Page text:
Live Review

boygenius, Gunnersbury Park, London: a hedonistic whirlwind of empathetic tears and unrivalled joy

20th August 2023

The trio sit atop a rising spring of pure self-acceptance; powerful yet vulnerable and immeasurably relatable.

Today is for the othered. Even among ever-cool Phoebe Bridgers’ ascent to becoming A-list adjacent, boygenius have quickly corralled a subtle queer army. “Who here is gay?” openly-out Julien Baker asks triumphantly to the crowd during one of the trio’s characteristically candid moments, unsurprisingly met by a rapturous scream. It’s an energy befitting the threesome of LGBTQ powerhouses that precede the main event, with Gunnersbury Park hosting what can only be described as the UK’s biggest unofficial alternative Pride. The emotional connection follows suit, from a sudden swathe of fainting that can only be put down to the all-encompassing excitement bubbling across the 25,000-strong London crowd to a hedonistic whirlwind of empathetic tears and unrivalled joy that pulls this exceptional, largely female-led community together. From Soak’s understated folk through Ethel Cain’s stunning gothic imagery and MUNA’s jubilant self-expressive party, boygenius sit atop a rising spring of pure self-acceptance; powerful yet vulnerable and immeasurably relatable.

boygenius, Gunnersbury Park, London boygenius, Gunnersbury Park, London boygenius, Gunnersbury Park, London
boygenius, Gunnersbury Park, London boygenius, Gunnersbury Park, London boygenius, Gunnersbury Park, London boygenius, Gunnersbury Park, London

It's embodied in the lyrics that underpin all of today’s maestros. “God loves you, but not enough to save you,” slurs Ethel Cain on her self-declared favourite, ‘Sun Bleached Flies’. MUNA inject their typical sad-party spirit into euphoric-yet-brittle gay affirmations on ‘What I Want’ and ‘I Know A Place’, and the crowd chant back in unison as Phoebe Bridgers declares “I’m 27 and don’t know who I am” on ‘Emily I’m Sorry’. But even among this candid uncertainty, on stage each beam with a confidence only found through shared experience, rising to a thunderous crescendo that lights West London in fireworks as Lucy Dacus snogs every member of both her band and MUNA. It’s an echo of supporting set closer ‘Silk Chiffon’, which sees Phoebe reversely join MUNA – quickly followed by Lucy and Julien - for what has rapidly grown into an empowering anthem.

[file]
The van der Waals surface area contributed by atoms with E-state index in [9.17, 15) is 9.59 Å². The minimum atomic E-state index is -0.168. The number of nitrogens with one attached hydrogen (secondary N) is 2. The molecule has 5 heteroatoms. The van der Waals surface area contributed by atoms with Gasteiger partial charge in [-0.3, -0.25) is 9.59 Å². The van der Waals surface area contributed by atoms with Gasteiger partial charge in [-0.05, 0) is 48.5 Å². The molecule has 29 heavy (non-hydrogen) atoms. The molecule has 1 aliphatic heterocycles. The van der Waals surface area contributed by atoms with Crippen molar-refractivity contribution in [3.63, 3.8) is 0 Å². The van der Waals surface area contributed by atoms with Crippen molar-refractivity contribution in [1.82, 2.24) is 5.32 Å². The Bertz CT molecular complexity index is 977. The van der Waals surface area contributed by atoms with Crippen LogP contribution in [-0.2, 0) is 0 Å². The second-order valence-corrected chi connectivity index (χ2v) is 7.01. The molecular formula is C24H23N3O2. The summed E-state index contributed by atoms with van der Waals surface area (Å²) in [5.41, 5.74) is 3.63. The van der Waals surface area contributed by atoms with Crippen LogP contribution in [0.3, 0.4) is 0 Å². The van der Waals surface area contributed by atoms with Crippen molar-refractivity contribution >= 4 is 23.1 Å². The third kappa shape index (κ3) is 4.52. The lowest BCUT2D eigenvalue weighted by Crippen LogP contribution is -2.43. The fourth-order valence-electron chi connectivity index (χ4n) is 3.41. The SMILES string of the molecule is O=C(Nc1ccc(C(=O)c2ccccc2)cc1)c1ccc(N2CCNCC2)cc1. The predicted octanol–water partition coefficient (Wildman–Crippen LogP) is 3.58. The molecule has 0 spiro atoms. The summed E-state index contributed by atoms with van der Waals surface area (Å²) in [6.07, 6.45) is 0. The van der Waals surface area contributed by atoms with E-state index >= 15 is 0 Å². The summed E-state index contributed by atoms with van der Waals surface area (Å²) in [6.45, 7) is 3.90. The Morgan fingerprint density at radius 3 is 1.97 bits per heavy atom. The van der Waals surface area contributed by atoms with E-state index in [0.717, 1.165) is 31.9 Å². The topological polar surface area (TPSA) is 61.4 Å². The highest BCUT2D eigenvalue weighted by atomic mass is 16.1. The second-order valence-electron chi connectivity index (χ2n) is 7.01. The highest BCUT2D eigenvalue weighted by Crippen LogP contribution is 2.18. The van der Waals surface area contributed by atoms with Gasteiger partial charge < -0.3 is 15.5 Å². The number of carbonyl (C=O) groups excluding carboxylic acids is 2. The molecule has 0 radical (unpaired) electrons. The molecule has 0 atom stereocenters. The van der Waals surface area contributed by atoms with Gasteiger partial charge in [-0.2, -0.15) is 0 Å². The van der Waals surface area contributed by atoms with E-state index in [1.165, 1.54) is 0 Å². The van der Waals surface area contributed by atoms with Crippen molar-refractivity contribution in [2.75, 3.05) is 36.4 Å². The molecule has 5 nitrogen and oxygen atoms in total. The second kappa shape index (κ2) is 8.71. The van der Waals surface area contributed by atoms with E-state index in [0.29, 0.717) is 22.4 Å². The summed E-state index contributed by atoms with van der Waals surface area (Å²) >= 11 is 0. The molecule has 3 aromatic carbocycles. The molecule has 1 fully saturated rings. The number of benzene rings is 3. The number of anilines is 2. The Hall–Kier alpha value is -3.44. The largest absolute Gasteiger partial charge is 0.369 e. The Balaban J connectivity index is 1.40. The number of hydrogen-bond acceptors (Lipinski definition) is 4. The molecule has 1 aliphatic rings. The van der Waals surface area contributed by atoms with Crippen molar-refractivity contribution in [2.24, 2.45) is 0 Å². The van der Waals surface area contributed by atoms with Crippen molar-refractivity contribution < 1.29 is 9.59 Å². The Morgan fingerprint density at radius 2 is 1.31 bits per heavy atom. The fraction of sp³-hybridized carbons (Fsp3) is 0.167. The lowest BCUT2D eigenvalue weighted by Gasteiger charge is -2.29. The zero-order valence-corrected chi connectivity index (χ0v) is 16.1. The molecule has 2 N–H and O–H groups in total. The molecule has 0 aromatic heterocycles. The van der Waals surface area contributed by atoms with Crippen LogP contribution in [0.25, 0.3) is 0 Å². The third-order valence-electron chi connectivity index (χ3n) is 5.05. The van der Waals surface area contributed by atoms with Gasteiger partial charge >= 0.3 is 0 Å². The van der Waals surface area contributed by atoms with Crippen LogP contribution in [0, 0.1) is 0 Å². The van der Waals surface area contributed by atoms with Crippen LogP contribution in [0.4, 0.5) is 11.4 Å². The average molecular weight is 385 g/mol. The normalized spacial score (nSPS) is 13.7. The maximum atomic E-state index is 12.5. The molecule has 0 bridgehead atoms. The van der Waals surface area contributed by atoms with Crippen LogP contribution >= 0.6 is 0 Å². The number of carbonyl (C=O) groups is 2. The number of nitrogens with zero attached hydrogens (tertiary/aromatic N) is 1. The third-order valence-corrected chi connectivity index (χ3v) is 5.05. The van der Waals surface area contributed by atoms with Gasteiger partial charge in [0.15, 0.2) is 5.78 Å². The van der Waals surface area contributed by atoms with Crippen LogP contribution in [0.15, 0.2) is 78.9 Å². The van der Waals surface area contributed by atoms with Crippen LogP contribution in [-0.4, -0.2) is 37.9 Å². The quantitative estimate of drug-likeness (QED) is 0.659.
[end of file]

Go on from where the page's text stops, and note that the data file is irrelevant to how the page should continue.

Among all the excitement, that the quality of the performance moves towards irrelevant is telling, but with such skill on display it’s no surprise that each lands note-perfectly. boygenius themselves share the limelight in much the same way as their only full-length to date, ‘the record’, and even with Phoebe inarguably the most prominent of the three, there’s no ego on show. Each take lead on their respective tracks, and the headline set opts for three of their solo numbers in quick succession. As represented in the faces of those staring back, it’s an unequivocal testament to the careful balance between collective power and the importance of the individual. If anything, that’s today’s biggest takeaway; that it’s possible to be fully yourself and to be part of something bigger, and that ultimately, we are all better for both.

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Tags: Boygenius, Ethel Cain, Julien Baker, Lucy Dacus, MUNA, Phoebe Bridgers, Soak, Reviews, Live Reviews

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